The Difference Between Windshield Glass and the Other Glass in Your Car

The Difference Between Windshield Glass and the Other Glass in Your Car

Automotive technology is amazing, isn’t it? A little more than one hundred years ago, we were riding in buggies pulled by horses. Today, we drive cars that can reach nearly three hundred miles per hour, run on electricity, and slow down if the driver forgets to brake.

Even the glass in a car’s windshield has changed over the years, becoming more advanced. Below, we explain the different types of glass that make up your car’s windshield and windows and why you should care.

Glass Types, Explained

In your car, the glass used for the windshield is different from the glass used for the side and rear windows. Let’s take a look at the different types of glass.

Windshield Glass

Windshields are made of laminated safety glass. This type of glass is actually made up of a piece of plastic sandwiched between two layers of glass. The three layers are sealed together and any air pockets removed using rollers or vacuum systems. Then, the layers are heated to fully bond them together. The final product is designed not to shatter: instead, it usually cracks into a “spider web” pattern when an impact isn’t enough to break the glass.

This laminated safety glass has to be bent and shaped in a very precise way in order to fit the frame and fully provide structural integrity to the car.

Window Glass

A car’s side windows and rear windshield are made of tempered glass. Tempered glass is extremely strong, much like laminated safety glass, but it differs in a few key ways.

Tempered glass is made by rapidly heating the glass to more than 1,000 degrees Fahrenheit and then rapidly cooling it to room temperature. This process increases the strength of the glass by up to four times. The process also changes the glass so that, if broken, it breaks into small pieces of glass that don’t have extremely sharp edges.

The Evolution of Automotive Glass

A century ago, cars were designed without windshields or windows. Drivers had to wear goggles to make sure that their vision wasn’t hampered by the wind or insects. Soon after, windshields were invented to solve this inconvenience; however, the windshield was made of ordinary glass. You can probably guess why this was a problem!

Early windshield glass shattered just like your windows would if hit with a baseball. That meant that large, very sharp shards of glass were propelled at high speeds toward the driver and passengers in the car. Many injuries were reported, and car manufacturers got to work figuring out a solution.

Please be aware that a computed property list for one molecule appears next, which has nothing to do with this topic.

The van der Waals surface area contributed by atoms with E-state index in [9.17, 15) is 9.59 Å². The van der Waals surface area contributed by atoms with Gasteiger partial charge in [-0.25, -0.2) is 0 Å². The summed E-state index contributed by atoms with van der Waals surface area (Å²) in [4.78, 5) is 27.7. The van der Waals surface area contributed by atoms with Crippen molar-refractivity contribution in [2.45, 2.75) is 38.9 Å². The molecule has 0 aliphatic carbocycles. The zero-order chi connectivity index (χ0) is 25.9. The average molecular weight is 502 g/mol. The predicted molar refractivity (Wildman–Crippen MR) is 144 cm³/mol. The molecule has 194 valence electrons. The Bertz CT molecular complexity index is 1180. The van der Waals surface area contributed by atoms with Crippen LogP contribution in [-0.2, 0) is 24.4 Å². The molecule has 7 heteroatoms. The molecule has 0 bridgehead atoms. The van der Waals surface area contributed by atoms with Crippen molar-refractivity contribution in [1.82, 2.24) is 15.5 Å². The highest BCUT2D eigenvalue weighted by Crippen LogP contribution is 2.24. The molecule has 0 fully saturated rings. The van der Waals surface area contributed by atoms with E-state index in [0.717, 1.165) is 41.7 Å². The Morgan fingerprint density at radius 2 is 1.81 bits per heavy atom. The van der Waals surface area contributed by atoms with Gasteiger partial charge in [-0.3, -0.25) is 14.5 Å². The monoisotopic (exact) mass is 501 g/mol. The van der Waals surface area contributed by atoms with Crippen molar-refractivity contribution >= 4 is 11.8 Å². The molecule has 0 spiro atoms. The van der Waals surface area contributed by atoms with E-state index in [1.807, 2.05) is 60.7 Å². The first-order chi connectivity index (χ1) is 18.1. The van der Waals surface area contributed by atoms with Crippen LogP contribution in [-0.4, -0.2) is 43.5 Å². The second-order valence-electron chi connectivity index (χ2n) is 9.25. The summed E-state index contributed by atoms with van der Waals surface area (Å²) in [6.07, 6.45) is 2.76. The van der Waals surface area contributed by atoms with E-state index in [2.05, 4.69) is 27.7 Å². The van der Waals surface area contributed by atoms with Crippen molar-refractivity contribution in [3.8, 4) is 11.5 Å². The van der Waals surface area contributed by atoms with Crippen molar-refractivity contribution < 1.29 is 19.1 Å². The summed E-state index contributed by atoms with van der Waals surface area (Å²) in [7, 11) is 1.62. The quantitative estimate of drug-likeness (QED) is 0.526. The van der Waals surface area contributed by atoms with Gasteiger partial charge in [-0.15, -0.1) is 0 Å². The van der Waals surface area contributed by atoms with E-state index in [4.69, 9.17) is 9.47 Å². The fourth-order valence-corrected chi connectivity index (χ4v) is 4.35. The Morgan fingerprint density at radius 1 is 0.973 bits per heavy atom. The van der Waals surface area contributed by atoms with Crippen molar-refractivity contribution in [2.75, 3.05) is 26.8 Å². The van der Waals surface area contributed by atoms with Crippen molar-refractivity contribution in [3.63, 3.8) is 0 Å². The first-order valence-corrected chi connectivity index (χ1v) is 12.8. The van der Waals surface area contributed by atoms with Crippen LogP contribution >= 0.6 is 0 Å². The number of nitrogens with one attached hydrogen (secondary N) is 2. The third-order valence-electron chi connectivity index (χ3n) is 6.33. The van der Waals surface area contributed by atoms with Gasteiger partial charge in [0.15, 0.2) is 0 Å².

Enter laminated glass. This type of glass, still used today, is extremely shatter-resistant. Instead of shattering when something hits the windshield, a chip or crack will form in the outer layer of the windshield. Although the windshield sometimes needs to be repaired or replaced, it is still a much more safe, durable, and cost-effective option that ordinary glass.

All that being said, you might wonder why laminated glass isn’t used for every window in your car. After all, debris or even another vehicle can hit the side of your car and shatter the windows.

Tempered glass is often used in side and rear windows precisely because it can shatter. In the event that a car goes into a river, for example, it’s important for the car’s occupants to be able to get out. The car doors might not be able to open, but escape would be possible after breaking the glass. Since laminated glass is nearly shatter-proof, this would make escape impossible. Tempered glass, on the other hand, can be broken into small, dull pieces, allowing the occupants to get out of the car with minimal injury.

We’re Here to Help

Now you know more about your car’s window glass and why it matters! To learn more about your car’s windshield—including what to do if it is chipped or cracked—be sure to check out the previous posts on our blog.

If your windshield is damaged, we can give you your options for repair or replacement. Call us today to get a free quote and on-site service from one of our expert auto glass technicians.

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